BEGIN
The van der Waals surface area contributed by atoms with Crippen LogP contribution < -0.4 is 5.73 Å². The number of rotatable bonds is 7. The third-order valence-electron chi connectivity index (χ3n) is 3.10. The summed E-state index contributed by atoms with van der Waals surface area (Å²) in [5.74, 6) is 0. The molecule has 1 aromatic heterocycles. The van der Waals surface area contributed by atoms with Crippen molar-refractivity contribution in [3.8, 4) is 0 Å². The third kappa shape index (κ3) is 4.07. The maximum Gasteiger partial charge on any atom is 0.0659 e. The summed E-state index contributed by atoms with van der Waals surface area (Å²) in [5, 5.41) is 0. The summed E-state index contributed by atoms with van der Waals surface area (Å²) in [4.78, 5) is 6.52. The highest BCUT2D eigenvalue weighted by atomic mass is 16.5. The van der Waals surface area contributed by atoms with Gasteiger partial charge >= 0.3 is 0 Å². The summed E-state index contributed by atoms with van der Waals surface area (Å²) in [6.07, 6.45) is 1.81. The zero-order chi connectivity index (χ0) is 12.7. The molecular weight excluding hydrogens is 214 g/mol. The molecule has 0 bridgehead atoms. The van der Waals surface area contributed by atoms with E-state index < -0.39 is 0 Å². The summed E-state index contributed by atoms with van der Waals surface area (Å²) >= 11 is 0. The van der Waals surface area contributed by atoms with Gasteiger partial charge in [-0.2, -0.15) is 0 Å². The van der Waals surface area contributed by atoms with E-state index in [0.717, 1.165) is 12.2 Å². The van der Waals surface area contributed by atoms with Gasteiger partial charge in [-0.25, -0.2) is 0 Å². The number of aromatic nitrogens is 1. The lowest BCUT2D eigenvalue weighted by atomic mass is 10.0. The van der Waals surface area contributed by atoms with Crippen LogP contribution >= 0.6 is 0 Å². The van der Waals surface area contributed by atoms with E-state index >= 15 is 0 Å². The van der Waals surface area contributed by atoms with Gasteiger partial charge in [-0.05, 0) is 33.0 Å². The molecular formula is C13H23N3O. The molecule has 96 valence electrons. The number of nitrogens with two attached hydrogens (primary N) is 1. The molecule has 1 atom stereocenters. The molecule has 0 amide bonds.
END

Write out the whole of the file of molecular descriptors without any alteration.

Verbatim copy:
The van der Waals surface area contributed by atoms with Crippen LogP contribution < -0.4 is 5.73 Å². The number of rotatable bonds is 7. The third-order valence-electron chi connectivity index (χ3n) is 3.10. The summed E-state index contributed by atoms with van der Waals surface area (Å²) in [5.74, 6) is 0. The molecule has 1 aromatic heterocycles. The van der Waals surface area contributed by atoms with Crippen molar-refractivity contribution in [3.8, 4) is 0 Å². The third kappa shape index (κ3) is 4.07. The maximum Gasteiger partial charge on any atom is 0.0659 e. The summed E-state index contributed by atoms with van der Waals surface area (Å²) in [5, 5.41) is 0. The summed E-state index contributed by atoms with van der Waals surface area (Å²) in [4.78, 5) is 6.52. The highest BCUT2D eigenvalue weighted by atomic mass is 16.5. The van der Waals surface area contributed by atoms with Gasteiger partial charge >= 0.3 is 0 Å². The summed E-state index contributed by atoms with van der Waals surface area (Å²) in [6.07, 6.45) is 1.81. The zero-order chi connectivity index (χ0) is 12.7. The molecular weight excluding hydrogens is 214 g/mol. The molecule has 0 bridgehead atoms. The van der Waals surface area contributed by atoms with E-state index < -0.39 is 0 Å². The summed E-state index contributed by atoms with van der Waals surface area (Å²) >= 11 is 0. The van der Waals surface area contributed by atoms with Gasteiger partial charge in [-0.2, -0.15) is 0 Å². The van der Waals surface area contributed by atoms with E-state index in [0.717, 1.165) is 12.2 Å². The van der Waals surface area contributed by atoms with Gasteiger partial charge in [-0.25, -0.2) is 0 Å². The number of aromatic nitrogens is 1. The lowest BCUT2D eigenvalue weighted by atomic mass is 10.0. The van der Waals surface area contributed by atoms with Crippen LogP contribution >= 0.6 is 0 Å². The van der Waals surface area contributed by atoms with E-state index >= 15 is 0 Å². The van der Waals surface area contributed by atoms with Gasteiger partial charge in [-0.05, 0) is 33.0 Å². The molecular formula is C13H23N3O. The molecule has 96 valence electrons. The number of nitrogens with two attached hydrogens (primary N) is 1. The molecule has 1 atom stereocenters. The molecule has 0 amide bonds.